She Loves Data: We agree that it is more than a positioning or education issue. How does this play into the Asian workplace?
Historically, when you look at D&I it has been positioned as a moral debate or an ethical debate, and there’s a time and place for that but I don’t think that in Asia (because of the complexity of the market) that’s really the most relevant position. You have economies where people have moved out of poverty in a generation. That’s an enormous transition for an individual, for a country, and for corporations that operate in that space.
Ultimately, what we really want to do is empower economic opportunities and if that’s what we’re really wanting to achieve then that’s what we need to keep it grounded in. That is what is going to make sense. At least it also means you make use of your resources effectively, you invest your time effectively, you invest your leaders’ time effectively because then you’re really solving for the problems in the market rather than trying to impose ideas or behaviours that may not necessarily be culturally appropriate.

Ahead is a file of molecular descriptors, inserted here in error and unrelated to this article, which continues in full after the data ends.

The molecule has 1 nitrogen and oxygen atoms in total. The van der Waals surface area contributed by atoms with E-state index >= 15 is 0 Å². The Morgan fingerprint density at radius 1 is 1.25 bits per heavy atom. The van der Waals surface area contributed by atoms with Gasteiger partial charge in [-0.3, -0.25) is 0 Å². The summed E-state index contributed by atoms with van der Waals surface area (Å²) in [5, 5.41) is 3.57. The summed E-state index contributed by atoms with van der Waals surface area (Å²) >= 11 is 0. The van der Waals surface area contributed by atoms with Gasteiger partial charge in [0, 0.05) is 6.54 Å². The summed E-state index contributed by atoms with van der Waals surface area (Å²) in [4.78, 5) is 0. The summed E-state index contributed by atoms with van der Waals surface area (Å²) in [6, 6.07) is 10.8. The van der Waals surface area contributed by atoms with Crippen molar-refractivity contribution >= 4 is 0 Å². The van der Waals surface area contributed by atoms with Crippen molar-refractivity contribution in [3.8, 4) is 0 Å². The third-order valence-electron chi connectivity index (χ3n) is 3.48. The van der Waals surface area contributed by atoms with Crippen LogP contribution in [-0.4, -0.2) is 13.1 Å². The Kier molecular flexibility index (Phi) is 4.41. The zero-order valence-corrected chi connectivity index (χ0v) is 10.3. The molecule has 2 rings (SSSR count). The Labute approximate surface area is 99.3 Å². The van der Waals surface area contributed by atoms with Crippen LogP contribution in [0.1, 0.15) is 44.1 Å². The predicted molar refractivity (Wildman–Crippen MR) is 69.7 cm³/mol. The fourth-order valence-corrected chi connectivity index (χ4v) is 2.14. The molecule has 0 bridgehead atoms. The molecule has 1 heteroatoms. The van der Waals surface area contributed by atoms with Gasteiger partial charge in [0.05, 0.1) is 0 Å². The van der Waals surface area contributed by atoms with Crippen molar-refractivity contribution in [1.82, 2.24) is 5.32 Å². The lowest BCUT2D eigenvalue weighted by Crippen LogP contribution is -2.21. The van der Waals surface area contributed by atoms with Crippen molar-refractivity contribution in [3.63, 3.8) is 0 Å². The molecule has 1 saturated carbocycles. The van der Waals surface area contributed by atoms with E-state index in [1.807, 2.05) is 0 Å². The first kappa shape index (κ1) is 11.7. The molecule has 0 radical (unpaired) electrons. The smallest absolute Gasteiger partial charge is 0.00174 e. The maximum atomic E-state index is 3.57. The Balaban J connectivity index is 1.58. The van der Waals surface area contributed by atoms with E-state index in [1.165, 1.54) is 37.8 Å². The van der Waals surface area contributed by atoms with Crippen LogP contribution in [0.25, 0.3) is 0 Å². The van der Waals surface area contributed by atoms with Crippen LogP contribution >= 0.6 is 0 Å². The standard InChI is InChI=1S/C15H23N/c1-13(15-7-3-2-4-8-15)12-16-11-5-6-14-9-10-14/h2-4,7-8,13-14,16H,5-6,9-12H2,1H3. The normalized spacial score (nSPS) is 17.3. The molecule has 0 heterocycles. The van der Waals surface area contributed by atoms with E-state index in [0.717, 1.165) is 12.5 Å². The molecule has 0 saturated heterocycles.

She Loves Data: Yes. Resistance is common. Can you elaborate on your ideas about difficulties in convincing for change?
One of the challenges we often have in the D&I space is when it is positioned as a moral or ethical issue, or a nice to have. It is often one of the first things that gets cut in the company if there’s any financial uncertainty. When you’re caught in that space that leads to higher attrition, it decreases your competitiveness in the market. It underfunds greater economic growth in the community.